Sense & Sensitivity

DEAR HARRIETTE: I went out canvassing for a candidate in my city because I feel so strongly that every vote makes a difference. I can’t tell you how many people who are registered to vote told me that they weren’t going to vote. They said they didn’t see what the point of it was. I was absolutely horrified when I talked to some of these people.

We live in a democracy. That means that our vote is supposed to count. I pleaded with these people, pointing out everything I know about the power of the vote. I think I convinced a few of them, but for the most part they said they were tired of all of the fuss about the political parties, and they didn’t think they were connected to any of it. What else can we do to get people to realize the power that they have? -- The Right to Vote, Atlanta

DEAR THE RIGHT TO VOTE: Don’t give up. The good news is that there was a record turnout of voters in the midterm elections across the country. This means that many people were paying attention and decided to get up, go out and exercise their right to vote. It is also true that millions of Americans who are eligible to vote simply did not do it.

One way you may be able to inspire others to vote next time is to gather stories of people who made the choice to vote this go-round. I spoke to a young man on Election Day. I was in a retail store, and I was wearing my "I voted" sticker. The young man told me that he had voted as well. I thanked him. He then admitted that this was the first time he had ever voted, and it took him awhile to figure out where to go and what to do. I congratulated him and added that I thought this was great because clearly he was over 18, so it had taken him some time to make this decision. He whispered to me that he was 35. It had taken nearly half his life to take action. His story was inspiring to me. Find stories in your neighborhood, and share them with others. Thank those who did vote for doing so, and implore others to step up. It is a privilege and responsibility to vote in our great democracy. Voting is what helps to ensure that the voices of the people are heard.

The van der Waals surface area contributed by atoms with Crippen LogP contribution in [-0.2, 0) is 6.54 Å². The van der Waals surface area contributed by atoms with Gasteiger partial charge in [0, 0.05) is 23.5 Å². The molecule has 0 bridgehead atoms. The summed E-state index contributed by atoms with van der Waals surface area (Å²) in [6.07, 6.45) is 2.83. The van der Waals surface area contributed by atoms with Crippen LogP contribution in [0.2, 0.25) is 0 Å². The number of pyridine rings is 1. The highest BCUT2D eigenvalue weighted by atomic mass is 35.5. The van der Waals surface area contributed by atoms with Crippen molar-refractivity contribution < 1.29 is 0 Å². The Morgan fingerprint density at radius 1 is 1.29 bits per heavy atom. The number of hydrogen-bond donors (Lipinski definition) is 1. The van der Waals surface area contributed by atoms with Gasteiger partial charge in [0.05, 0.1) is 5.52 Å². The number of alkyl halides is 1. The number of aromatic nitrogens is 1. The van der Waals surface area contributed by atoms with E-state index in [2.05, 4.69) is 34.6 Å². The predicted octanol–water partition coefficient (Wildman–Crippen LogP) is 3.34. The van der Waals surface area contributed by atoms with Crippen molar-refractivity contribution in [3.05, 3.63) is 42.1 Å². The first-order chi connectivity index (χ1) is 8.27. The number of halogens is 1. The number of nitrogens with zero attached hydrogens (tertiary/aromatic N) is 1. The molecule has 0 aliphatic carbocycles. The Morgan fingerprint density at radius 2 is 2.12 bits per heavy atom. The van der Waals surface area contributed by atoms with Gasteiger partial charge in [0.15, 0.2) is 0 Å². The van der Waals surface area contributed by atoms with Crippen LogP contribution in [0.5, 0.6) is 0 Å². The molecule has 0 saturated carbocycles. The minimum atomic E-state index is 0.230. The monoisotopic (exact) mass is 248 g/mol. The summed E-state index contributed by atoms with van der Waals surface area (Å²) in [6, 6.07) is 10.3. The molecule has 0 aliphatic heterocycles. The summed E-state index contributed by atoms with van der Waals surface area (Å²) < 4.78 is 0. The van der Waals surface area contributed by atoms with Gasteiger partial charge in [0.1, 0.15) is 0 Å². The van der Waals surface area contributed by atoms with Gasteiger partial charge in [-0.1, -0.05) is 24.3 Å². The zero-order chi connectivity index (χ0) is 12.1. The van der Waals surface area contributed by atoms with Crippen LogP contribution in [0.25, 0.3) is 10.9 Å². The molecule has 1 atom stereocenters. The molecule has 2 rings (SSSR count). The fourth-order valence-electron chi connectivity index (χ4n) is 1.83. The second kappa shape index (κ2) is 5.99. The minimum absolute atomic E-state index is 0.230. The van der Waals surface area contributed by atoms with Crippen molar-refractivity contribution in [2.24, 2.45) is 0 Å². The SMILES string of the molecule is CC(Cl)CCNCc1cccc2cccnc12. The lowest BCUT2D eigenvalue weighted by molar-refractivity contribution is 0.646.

DEAR HARRIETTE: Every time I go to the doctor’s office, they find something else wrong with me, and I have to get a battery of tests. I know that my doctor is trying to be thorough, but I can’t afford all of the tests. I do have insurance, but honestly it doesn’t cover everything, and I now have a pile of medical bills on top of my regular bills. I want to get my health in check, but I don’t know what to do. -- Health Scare, Boston

DEAR HEALTH SCARE: Check with your insurance to see if there are other medical care providers that are directly covered by them. The fees may be lower in that case. Look into getting supplemental insurance that will pay the percentage that your insurance may not cover. Request a payment plan for debt that you cannot manage.

(Harriette Cole is a lifestylist and founder of DREAMLEAPERS, an initiative to help people access and activate their dreams. You can send questions to askharriette@harriettecole.com or c/o Andrews McMeel Syndication, 1130 Walnut St., Kansas City, MO 64106.)

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